On petition for writ of administrative mandamus (Code Civ. Proc., § 1094.5), the trial court remanded the case to the commission with directions to reconsider the finding of marital status discrimination and limit punitive damages to $1,000, as adjusted. All parties appealed.
The Court of Appeal affirmed in part and reversed in part. The Court of Appeal interpreted the statute as authorizing the commission to award unlimited compensatory damages for housing discrimination. The court held, however, that while the commission's award of special damages was valid, the award of general compensatory damages for emotional distress constituted an unconstitutional exercise of judicial power by a nonjudicial body in violation of the judicial powers clause of the California Constitution (art. VI, § 1) (hereafter article VI, section 1 or the judicial powers clause). The Court of Appeal thus determined that the $50,000 compensatory damage award for emotional distress should be stricken.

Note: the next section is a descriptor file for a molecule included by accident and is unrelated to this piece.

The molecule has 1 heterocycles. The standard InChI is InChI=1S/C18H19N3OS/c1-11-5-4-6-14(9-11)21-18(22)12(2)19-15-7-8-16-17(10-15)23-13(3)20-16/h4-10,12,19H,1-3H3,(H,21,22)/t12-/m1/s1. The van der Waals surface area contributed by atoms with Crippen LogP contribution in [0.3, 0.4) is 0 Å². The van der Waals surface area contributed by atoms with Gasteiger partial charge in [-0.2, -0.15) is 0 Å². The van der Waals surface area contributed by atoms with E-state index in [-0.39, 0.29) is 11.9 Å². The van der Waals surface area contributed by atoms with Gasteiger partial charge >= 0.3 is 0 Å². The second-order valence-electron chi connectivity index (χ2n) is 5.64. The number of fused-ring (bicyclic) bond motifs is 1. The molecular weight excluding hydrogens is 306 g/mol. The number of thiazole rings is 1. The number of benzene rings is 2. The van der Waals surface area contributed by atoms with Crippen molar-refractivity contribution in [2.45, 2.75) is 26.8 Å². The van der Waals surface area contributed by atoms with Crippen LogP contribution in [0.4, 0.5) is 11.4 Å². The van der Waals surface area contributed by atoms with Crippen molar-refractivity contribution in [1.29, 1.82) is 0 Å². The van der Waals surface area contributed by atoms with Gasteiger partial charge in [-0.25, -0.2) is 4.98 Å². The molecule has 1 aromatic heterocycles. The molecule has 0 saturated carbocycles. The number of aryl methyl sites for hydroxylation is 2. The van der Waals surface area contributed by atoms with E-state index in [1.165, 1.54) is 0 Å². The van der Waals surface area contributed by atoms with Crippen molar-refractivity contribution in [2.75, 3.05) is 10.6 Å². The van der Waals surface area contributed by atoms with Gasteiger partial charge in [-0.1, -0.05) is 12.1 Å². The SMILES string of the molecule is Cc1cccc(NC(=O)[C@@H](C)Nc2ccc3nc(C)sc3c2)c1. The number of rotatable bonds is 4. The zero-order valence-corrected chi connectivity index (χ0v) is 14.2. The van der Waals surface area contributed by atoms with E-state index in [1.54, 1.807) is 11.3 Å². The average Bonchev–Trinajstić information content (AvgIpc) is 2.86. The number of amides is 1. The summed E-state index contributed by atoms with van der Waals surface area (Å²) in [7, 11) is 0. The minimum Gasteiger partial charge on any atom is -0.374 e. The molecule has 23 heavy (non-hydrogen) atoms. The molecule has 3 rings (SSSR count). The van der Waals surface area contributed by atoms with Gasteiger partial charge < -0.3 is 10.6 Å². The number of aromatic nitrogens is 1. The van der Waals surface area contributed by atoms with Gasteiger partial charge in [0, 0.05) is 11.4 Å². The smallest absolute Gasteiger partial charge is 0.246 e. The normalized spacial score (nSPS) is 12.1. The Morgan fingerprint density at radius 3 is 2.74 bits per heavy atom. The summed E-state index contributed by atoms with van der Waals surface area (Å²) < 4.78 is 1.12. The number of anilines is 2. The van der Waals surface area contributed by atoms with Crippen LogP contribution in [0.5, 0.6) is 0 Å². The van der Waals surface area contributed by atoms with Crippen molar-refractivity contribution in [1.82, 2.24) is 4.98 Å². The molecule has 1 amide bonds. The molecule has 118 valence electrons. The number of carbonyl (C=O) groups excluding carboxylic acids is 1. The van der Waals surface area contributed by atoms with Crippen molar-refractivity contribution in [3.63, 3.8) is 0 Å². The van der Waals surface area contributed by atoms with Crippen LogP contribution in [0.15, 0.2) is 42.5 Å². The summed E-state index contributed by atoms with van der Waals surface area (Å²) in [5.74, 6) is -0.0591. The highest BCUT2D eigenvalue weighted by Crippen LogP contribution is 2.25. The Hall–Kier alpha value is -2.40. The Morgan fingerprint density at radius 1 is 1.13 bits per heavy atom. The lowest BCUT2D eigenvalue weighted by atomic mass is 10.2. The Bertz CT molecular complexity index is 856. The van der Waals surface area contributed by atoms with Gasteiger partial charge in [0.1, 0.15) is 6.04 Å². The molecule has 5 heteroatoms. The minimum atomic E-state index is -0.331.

The Court of Appeal found it unnecessary to reach Manor's claims that the award of compensatory damages also violated article III, section 3 (separation of powers clause) and article I, section 16 (jury trial clause) of the California Constitution and the Sixth and Seventh Amendments (jury trial) to the United States Constitution.
The Court of Appeal reversed the trial court's ruling that the statute limits the punitive damages award against Manor, Boswell and Indridson to a total of $1,000. The Court of Appeal held that section 12987 authorizes the commission to order a separate award of punitive damages for each act of discrimination within the jurisdictional period. The court determined, however, that as to Indridson the $40,635 punitive damages award was excessive as a matter of law, because the amount exceeded 80 percent of her net worth of $50,000. ( Storage Services v. Oosterbaan (1989) 214 Cal.App.3d 498, 514-516 [ 262 Cal.Rptr. 689].) The court directed that the punitive damages award be remanded to the commission for determination of whether each of the 35 rentals to later non-Black applicants was the rental of a one-bedroom apartment to one person (rather than a couple), and for reconsideration, in light of her net worth, of Indridson's liability for such punitive damages as the commission should find appropriate.